concussion word cloud

Beyond Concussion: Cleared But Still Struggling

The call came three months after the injury. “My daughter is still having headaches. She also says that her vision is blurry sometimes. We saw the neurologist and she was cleared.”

Fall is a time for lots of outdoor activity. Coupled with slippery rain and leaves the season is ripe with the conditions for the most common causes of head injuries — sports trauma and falling. Read more

Deliberate Practice

What is Deliberate Practice?

Deliberate practice is something we embrace as BridgingÂź Technique Specialists. Finding ways to help relieve your pain faster and increase function more completely is a passion for us.

Breaking down the nuances of your pains or developmental challenges to better understand the causes, effects, and movement relationships is something we love to do. Every two weeks we have time set aside to specifically dig into movement concepts. Read more

tummy time

Visual-Motor System Need an Upgrade, or Just an Update?

Shoulder and head strength, hand-eye coordination, hand function, and more — so many essential postural and motor skills emanate from tummy time!

What may not be so apparent? The same fundamental laddered skills related to tummy time support our visual-motor function and are needed at every age. Read more

visual motor development

Trouble with Fine Motor Skills? Why Tummy Time is So Important

Do you or your child need better focus and/or fine motor skills?

In his 2008 book, Outliers, Malcolm Gladwell introduced us to the concept of 10,000 hours for mastery. Motor skill development is no different, yet we find so many reasons why infants and young children have missed out on the hours and hours necessary to set them up for success in school. Read more

when is a reach more than a reach

Children’s Motor Skills: When is a Reach more than a Reach?

Early life events are a big deal!

Motor skills are actually an essential aspect for all that we hope our children will be — thriving socially and emotionally.

Every sensory-motor skill developed as an infant is essential for building another skill somewhere down the road. This concept is called laddering — the skills ladder on top of each other. Read more

impact of medical procedures

The Hidden Impact of Medical Procedures on Children

Beyond the Scar

A recent newsletter discussed the considerations of pre- and post-surgical considerations which often leave a lasting imprint of pain, discomfort, and insomnia. When procedures are for a child there is more to consider.

The impact of medical procedures upon a child’s development is personal — my son had 38 lumbar punctures and four surgical procedures during his three years of leukemia treatment. The biggest impacts, which doctors had no answers for, were in the cognitive, emotional, and social domains. I was left to figure it out on my own. Nine years later he is now thriving.  Read more

scar tissue

The Magic Eraser for Scars

Surgery’s Leave-behind, the Scar

A lasting reminder of medical procedures is the scar. Bridging can help it fade.

The scar tissue is at fault they say 
 Yes, the scar tissue can be a source of discomfort and restricted movement, not to mention how it looks.
Different than other professionals, we restore the movement to and across the area affected by the surgery. When the affected area can move freely, we find the scar tissue begins to soften on its own. The scar had an important job; now that job is done and the movement needs help returning to normal.

Let’s take a look at a real example

This client came in for a tune-up and mentioned he had a skin lesion on his calf removed about 6 weeks ago. (See before picture–the incision is still puckered and red.)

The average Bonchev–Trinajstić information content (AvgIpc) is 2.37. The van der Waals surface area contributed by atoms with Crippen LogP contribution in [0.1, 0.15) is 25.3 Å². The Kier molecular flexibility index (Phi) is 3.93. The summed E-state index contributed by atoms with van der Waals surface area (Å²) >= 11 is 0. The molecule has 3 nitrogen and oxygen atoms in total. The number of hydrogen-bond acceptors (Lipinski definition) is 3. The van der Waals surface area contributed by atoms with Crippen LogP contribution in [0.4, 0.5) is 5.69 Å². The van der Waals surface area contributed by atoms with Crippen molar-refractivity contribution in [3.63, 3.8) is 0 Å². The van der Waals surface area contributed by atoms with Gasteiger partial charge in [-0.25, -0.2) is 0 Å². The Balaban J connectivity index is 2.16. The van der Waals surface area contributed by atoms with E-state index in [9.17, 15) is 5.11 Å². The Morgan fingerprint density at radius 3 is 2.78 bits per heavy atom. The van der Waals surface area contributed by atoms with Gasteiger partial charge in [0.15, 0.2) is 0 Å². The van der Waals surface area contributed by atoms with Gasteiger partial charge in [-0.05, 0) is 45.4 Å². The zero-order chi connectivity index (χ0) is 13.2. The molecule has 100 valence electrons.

The movement implications — his leg was stiff compared to the other leg. The hip didn’t rotate fluently nor did the ankle/knee/hip flex sequentially.

After 15-20 minutes of Bridging movements applied to the overall leg we rechecked the leg. We found the hip rotated easily and the leg flexed sequentially, just like it’s supposed to. Even more amazing is the change to the scar — it’s smoother and the coloration is neutralized. (See the after picture.)

Why did the scar change without specific attention?

First let’s step back and think about what happens with an incision–some amount of tissue is cut, removed, and rearranged in order to put it back together. The entire area has been disrupted and remains fragile (not moving) as it heals. What most people don’t realize is the movement in the area doesn’t magically re-set itself once healed.

There are two aspects of this shut down movement — the overall movement and the interconnected micro-flows within the affected area.

  • Overall movement: In our example above, the stiffness with hip rotation and leg flexion typify how movement itself is compromised. (He was walking but hadn’t felt like working out since the procedure.)
  • Micro-flows: The various layers of tissue structures within the area of the procedure were impacted. This includes skin, fat, muscle, nerves, fascia, blood vessels and lymphatic structures which all have well orchestrated micro-flows. These relate to the puckered texture and discoloration.

The light oscillatory movement of Bridging enables all of these elements to shift slightly, helping both the movement and internal micro-flows return to normal. The skin tension then calms and restored circulation flows clear away the residual particles and fluids related to the discoloration. It really does seem like a magic eraser!

Will it last? We find many scars are nearly gone when we see a client again weeks later. The restored movement is the key for the affected area returning to normal.

What if the scar is from years ago? These old wounds can still inhibit movement and tissue flows. They do change.

A memorable change was a teen’s tracheotomy scar in the center of her neckline from an infant procedure 12 or so years prior. The discoloration significantly faded and the textured area became so smooth it is now barely noticeable. She no longer feels like she has to cover the area up to avoid attention.